Concern Worldwide searching for Waterford judges for upcoming local school debates
International humanitarian organisation Concern Worldwide is calling on volunteers in Waterford to get involved in judging their annual secondary school debating competition.
More than 50,000 students have taken part in Concern Debates since it began in 1984 and it is now one of the country’s largest school debating competitions, giving young people a chance to voice their opinions on Irish and worldwide issues.
These debates would not happen without a team of adjudicators who judge each round.
Currently, there is a shortage of adjudicators in a number of counties, including Waterford, according to Concern’s Schools and Youth Programme Coordinator Claire Marshall.
“Our Volunteer Adjudicators are the life of the Concern Debates and we would not be able to run the competition without the support of our dedicated volunteers across the country,” Claire said.
“Each Concern Debate requires three adjudicators to attend and mark the debate, adjudicators will receive training and support from a Concern Debates staff member.”
Why get involved
Previous adjudicators say that being involved in the debates has increased their knowledge of the world around them, while also improving their listening skills and ability to critically analyse information.
Carlow teacher Sean Woods said he enjoyed seeing how much confidence his pupils get from debating.
“The engagement with students and seeing how much they develop is definitely the thing that makes it all worthwhile,” he said.
“One of the students told me, after just losing her father, she felt that he was with her when she was debating. I've never had anything come close to that in my career and it nearly brought me to tears.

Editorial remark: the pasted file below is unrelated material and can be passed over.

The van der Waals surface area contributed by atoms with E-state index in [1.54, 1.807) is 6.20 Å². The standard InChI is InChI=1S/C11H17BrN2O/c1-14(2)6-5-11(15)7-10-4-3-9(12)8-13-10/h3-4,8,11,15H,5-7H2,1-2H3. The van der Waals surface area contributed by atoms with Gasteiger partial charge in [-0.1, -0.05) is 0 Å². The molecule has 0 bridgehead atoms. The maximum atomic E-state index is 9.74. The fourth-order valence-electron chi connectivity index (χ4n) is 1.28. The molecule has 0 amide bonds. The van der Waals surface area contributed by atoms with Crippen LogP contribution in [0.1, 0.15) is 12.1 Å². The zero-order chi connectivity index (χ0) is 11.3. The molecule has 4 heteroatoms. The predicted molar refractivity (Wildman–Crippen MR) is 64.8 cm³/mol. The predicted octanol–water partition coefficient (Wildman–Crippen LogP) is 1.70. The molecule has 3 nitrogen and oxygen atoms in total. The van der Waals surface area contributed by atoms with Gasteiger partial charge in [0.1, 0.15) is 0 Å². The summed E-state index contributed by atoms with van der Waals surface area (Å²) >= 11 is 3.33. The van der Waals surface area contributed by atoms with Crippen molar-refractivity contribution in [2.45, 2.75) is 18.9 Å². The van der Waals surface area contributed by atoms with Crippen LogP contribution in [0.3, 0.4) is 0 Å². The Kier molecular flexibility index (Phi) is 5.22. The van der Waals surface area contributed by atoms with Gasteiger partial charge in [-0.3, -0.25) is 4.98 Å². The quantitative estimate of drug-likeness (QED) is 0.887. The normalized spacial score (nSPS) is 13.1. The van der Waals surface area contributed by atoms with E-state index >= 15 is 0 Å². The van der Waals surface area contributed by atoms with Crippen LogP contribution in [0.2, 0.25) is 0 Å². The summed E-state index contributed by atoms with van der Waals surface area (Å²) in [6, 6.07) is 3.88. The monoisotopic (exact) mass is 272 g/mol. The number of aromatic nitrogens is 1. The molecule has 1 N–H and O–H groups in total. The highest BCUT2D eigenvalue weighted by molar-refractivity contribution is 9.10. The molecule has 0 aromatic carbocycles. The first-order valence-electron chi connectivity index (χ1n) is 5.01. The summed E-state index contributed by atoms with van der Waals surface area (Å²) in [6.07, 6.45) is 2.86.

“I don't think anything could replace that feeling for that student and even if it was just for a short while it made the whole process worth it.”
How it Works
In each debate, a motion is proposed by one team and opposed by the other.
Previous motions include: ‘Individuals serious about climate change must give up eating meat,’ ‘Thirty years on, the world is no closer to ending the global HIV and AIDS epidemic ‘and ‘The United Nations is no longer relevant.’
All teams debate four times in the league phase with 32 teams advancing to the knockout stages. The all island final takes place in the The Helix Theatre, Dublin.
The winning team is presented with a trophy and invited to see one of Concern’s overseas programmes where they are shown some of the life-saving work that is being done thanks to donations and support from Irish Aid and the Irish public.
The 2018/19 Concern Debates champions, Largy College from Monaghan, will travel to Sierra Leone this month.
Some of Concern Debates well-known past participants, who went on to have successful careers, include Finance Minister Paschal Donohoe, Health Minister Simon Harris, RTE broadcaster Claire Byrne and TV3 presenter Karen Koster.
Anyone who wants to volunteer and join the panel of judges for Concern Debates is asked to contact Concern’s Active Citizenship team on 01 417 7733 or by email firstname.lastname@example.org.
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